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Disney v. Deadmau5 Trademark Battle

Is there room in the trademark world for more than one cartoon mouse? Disney doesn’t seem to feel that there is, and they’ve finally decided to take action against one of the world’s most popular electronic music artists.

Joel Zimmerman is a Canadian musician who performs under the stage name deadmau5 (“dead mouse.”) For at least 10 years, he has worn a mask resembling a cartoon mouse while performing live.

In 2013, Zimmerman filed an application with the US Patent and Trademark Office to register this image as a trademark for a variety of goods and services:


On September 2, of this year, Disney filed a Notice of Opposition before the Trademark Trial and Appeal Board requesting that the USPTO refuse Zimmerman’s application on the grounds that it conflicts with Disney’s famous Mickey Mouse silhouette trademark.

The connection between the images isn’t news to anyone. From a 2012 Rolling Stone cover story about Zimmerman:

As for its similarity to another famous rodent, he’s unapologetic: “Someone at the Disney patent office fell asleep on that one.”

Nonetheless, he Tweeted:

Disney’s Notice of Opposition, of course, included a bit more legalese:

Disney has priority based on its valid and subsisting prior registrations for Disney’s Mouse Ears Marks. In addition, Disney has priority based on its prior use of Disney’s Mouse Ears Marks in commerce in connection with Disney’s Products and Services. Disney used Disney’s Mouse Ears Marks in commerce in connection with Disney’s Products and Services before the filing date of U.S. Trademark Application No. 85972976. Further, Disney has used Disney’s Mouse Ears Marks in commerce before any date of first use that Applicant may establish in connection with Applicant’s Mouse Ears Mark.

Applicant’s Mouse Ears Mark is nearly identical in appearance, connotation, and overall commercial impression to Disney’s Mouse Ears Marks. As shown below, both parties’ marks are comprised of a round head with prominent round mouse ears in silhouette…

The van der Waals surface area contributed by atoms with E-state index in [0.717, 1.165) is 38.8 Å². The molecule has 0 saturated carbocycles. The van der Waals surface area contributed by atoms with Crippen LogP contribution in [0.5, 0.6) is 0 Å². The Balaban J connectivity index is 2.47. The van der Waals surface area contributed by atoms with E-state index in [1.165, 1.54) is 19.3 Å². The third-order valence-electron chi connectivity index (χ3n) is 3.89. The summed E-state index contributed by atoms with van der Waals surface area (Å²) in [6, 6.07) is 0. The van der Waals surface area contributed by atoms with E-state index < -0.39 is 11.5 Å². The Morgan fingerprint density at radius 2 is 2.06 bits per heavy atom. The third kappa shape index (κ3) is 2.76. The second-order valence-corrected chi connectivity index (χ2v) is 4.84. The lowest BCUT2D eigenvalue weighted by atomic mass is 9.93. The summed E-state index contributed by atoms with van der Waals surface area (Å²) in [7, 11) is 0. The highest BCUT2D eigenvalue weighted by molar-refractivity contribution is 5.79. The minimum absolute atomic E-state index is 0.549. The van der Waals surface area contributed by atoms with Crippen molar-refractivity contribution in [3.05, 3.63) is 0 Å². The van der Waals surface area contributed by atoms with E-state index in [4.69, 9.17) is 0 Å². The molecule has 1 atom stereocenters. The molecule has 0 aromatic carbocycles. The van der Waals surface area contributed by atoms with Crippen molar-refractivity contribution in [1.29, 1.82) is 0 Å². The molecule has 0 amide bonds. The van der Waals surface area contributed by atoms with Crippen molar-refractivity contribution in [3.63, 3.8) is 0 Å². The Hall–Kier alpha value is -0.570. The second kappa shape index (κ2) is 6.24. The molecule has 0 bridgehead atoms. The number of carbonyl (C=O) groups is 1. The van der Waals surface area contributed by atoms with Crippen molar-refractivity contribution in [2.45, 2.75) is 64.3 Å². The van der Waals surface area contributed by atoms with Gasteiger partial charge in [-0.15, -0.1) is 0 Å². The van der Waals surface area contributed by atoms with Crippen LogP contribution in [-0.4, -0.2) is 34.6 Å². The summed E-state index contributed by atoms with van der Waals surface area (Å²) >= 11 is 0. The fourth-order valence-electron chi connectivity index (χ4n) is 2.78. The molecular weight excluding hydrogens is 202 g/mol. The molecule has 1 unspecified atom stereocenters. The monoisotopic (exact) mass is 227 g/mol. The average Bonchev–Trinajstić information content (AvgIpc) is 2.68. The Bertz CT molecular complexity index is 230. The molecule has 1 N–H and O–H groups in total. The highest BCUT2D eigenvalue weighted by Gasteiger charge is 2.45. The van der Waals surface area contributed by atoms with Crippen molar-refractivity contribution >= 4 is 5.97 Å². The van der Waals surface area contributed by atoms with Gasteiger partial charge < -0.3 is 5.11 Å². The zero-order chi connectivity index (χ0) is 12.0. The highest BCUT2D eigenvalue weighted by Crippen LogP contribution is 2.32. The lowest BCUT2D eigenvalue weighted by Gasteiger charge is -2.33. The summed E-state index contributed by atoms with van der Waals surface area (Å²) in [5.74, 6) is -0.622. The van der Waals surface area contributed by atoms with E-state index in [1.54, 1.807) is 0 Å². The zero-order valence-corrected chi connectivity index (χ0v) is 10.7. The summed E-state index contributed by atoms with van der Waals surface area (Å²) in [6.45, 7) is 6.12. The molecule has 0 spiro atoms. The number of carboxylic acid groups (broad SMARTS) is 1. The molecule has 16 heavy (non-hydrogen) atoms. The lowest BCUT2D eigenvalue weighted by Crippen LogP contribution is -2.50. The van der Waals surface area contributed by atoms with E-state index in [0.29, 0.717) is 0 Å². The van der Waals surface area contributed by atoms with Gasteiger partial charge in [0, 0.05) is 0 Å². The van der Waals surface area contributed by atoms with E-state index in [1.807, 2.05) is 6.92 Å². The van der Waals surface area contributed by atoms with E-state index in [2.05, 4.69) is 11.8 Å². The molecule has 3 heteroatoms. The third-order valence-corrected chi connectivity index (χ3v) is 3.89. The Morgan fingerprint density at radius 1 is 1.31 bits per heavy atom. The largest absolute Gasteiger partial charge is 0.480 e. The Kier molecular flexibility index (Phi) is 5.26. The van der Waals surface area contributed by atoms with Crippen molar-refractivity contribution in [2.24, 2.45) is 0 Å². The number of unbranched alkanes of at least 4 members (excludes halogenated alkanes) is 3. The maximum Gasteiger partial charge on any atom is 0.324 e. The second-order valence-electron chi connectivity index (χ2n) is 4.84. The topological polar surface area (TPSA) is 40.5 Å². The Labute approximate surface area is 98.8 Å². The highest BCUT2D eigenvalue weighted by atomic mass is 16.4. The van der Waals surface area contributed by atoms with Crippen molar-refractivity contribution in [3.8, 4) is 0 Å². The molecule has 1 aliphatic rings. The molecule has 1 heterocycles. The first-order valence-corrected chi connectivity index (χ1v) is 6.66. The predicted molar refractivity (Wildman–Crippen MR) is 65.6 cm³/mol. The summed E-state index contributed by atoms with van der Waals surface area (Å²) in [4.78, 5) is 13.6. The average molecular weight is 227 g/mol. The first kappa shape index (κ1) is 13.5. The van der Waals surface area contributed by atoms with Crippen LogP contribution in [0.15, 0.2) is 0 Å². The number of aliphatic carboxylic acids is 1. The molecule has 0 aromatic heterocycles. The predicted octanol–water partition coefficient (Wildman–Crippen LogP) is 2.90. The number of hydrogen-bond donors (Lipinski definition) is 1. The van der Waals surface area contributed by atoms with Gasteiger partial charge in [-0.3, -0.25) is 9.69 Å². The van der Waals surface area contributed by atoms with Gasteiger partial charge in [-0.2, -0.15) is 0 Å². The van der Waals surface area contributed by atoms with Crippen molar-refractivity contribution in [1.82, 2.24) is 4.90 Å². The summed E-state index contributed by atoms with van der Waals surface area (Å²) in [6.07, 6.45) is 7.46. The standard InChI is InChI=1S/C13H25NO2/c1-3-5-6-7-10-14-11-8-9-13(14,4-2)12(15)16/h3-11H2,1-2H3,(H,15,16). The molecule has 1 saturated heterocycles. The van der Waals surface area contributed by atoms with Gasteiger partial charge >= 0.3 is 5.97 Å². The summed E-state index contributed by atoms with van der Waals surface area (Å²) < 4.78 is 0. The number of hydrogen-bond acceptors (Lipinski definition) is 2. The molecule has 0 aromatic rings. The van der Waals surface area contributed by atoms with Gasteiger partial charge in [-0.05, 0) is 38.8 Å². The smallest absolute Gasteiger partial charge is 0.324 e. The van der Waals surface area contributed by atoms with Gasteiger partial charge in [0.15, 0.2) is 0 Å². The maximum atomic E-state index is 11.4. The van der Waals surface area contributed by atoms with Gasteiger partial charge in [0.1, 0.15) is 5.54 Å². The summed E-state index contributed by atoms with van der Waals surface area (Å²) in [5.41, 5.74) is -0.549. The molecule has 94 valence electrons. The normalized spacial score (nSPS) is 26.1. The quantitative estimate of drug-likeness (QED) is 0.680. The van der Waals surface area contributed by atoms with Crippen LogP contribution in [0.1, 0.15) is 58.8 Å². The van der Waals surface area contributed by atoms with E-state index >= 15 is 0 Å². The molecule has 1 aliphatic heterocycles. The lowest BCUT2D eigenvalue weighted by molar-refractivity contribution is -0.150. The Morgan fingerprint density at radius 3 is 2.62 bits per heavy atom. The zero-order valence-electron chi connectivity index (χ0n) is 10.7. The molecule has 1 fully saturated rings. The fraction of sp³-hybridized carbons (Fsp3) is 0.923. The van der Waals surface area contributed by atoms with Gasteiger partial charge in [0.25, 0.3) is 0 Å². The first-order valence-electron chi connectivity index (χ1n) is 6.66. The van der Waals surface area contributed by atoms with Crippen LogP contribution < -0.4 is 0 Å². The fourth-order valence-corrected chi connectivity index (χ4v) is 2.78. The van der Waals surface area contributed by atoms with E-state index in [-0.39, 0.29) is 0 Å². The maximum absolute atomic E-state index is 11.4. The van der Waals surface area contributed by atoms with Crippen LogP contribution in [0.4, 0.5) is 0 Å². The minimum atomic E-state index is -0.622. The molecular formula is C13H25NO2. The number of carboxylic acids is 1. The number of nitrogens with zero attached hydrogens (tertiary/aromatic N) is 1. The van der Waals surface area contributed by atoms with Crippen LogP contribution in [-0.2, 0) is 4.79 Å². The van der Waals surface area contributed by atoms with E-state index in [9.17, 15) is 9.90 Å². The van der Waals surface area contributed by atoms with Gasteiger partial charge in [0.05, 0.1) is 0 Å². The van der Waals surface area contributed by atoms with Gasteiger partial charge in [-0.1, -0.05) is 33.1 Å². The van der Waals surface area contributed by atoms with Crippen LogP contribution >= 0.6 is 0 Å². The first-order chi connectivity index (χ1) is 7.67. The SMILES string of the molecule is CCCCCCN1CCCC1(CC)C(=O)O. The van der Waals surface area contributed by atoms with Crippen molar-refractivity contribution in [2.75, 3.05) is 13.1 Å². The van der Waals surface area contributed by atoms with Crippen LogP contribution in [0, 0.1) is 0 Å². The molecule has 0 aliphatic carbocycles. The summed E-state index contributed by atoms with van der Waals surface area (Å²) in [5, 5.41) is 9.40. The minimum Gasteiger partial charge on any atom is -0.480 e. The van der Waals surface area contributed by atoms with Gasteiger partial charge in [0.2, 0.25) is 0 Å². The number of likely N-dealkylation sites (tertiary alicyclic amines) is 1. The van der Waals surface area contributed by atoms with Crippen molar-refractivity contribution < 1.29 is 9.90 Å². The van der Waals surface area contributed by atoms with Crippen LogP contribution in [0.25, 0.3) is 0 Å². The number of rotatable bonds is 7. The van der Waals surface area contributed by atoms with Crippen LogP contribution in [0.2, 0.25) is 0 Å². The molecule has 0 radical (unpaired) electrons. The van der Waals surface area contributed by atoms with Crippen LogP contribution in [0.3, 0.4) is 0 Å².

Applicant’s Products and Services are identical and/or closely related to Disney’s Products and Services advertised, promoted, offered, and/or sold in connection with Disney’s Mouse Ears Marks.

Accordingly, Applicant’s Mouse Ears Mark so resembles Disney’s prior used and registered Disney’s Mouse Ears Marks as to be likely, when used in connection with Applicant’s Products and Services, to cause confusion, or to cause mistake, or to deceive under Section 2(d) of the Lanham Act, as amended, 15 U.S.C. § 1052(d).

Disney also claimed that Zimmerman’s use would dilute the distinctive quality of Disney’s trademark. Trademark Infringement and Trademark Dilution are separate claims. I’ve written about dilution several times before (including in this blog post), so I won’t reiterate all of the details here.

One interesting point is that Zimmerman filed the application on a 44(e) basis, which means that it was based on a foreign trademark application – in this case, his Australian trademark registration. Under the Paris Convention of 1883, to which both Australia and the US are signatories, foreign applicants (remember, Zimmerman is Canadian) may seek U.S. registration based on an application to register in any of the member countries, with a right of priority if the United States application is filed within 6 months of the date of the first filing of the foreign application.

From the World Intellectual Property Organization website’s Paris Convention page:

Where a mark has been duly registered in the country of origin, it must, on request, be accepted for filing and protected in its original form in the other Contracting States. Nevertheless, registration may be refused in well-defined cases, such as where the mark would infringe the acquired rights of third parties; where it is devoid of distinctive character; where it is contrary to morality or public order; or where it is of such a nature as to be liable to deceive the public. [Emphasis mine.]

I italicized that because, of course, that’s the argument I expect Disney to make. I suppose Zimmerman may be able to claim laches – a legal theory to the effect that (as my regular readers know) the other party waited too long to assert their rights and therefore unfairly prejudiced the party making this claim. To put it in other words, Disney must have known about deadmau5 for quite a while now, so why didn’t they do anything about it until now?

To complicate things even further, Zimmerman now claims that Disney used one of his songs without his authorization or license.

Usually I predict these things will settle, but I don’t see any advantage for either side in making this go away, so we might just have a protracted trademark battle on our hands, folks.

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